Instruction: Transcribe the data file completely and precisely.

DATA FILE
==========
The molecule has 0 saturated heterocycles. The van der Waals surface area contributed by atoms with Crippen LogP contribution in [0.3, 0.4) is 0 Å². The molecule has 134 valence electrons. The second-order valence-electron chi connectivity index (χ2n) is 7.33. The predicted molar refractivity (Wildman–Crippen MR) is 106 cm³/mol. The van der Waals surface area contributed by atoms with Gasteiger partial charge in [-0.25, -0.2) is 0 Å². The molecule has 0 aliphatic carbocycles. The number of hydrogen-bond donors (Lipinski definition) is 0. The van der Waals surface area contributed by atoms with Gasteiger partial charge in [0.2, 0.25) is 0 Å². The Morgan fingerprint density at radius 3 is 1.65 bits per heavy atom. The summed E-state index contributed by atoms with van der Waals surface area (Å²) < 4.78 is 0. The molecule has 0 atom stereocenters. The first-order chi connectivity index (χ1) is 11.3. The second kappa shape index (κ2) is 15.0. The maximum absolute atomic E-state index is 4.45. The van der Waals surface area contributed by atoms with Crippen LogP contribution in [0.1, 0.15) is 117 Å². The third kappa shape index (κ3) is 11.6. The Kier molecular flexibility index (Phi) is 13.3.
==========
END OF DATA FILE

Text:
The molecule has 0 saturated heterocycles. The van der Waals surface area contributed by atoms with Crippen LogP contribution in [0.3, 0.4) is 0 Å². The molecule has 134 valence electrons. The second-order valence-electron chi connectivity index (χ2n) is 7.33. The predicted molar refractivity (Wildman–Crippen MR) is 106 cm³/mol. The van der Waals surface area contributed by atoms with Gasteiger partial charge in [-0.25, -0.2) is 0 Å². The molecule has 0 aliphatic carbocycles. The number of hydrogen-bond donors (Lipinski definition) is 0. The van der Waals surface area contributed by atoms with Gasteiger partial charge in [0.2, 0.25) is 0 Å². The Morgan fingerprint density at radius 3 is 1.65 bits per heavy atom. The summed E-state index contributed by atoms with van der Waals surface area (Å²) < 4.78 is 0. The molecule has 0 atom stereocenters. The first-order chi connectivity index (χ1) is 11.3. The second kappa shape index (κ2) is 15.0. The maximum absolute atomic E-state index is 4.45. The van der Waals surface area contributed by atoms with Crippen LogP contribution in [0.1, 0.15) is 117 Å². The third kappa shape index (κ3) is 11.6. The Kier molecular flexibility index (Phi) is 13.3.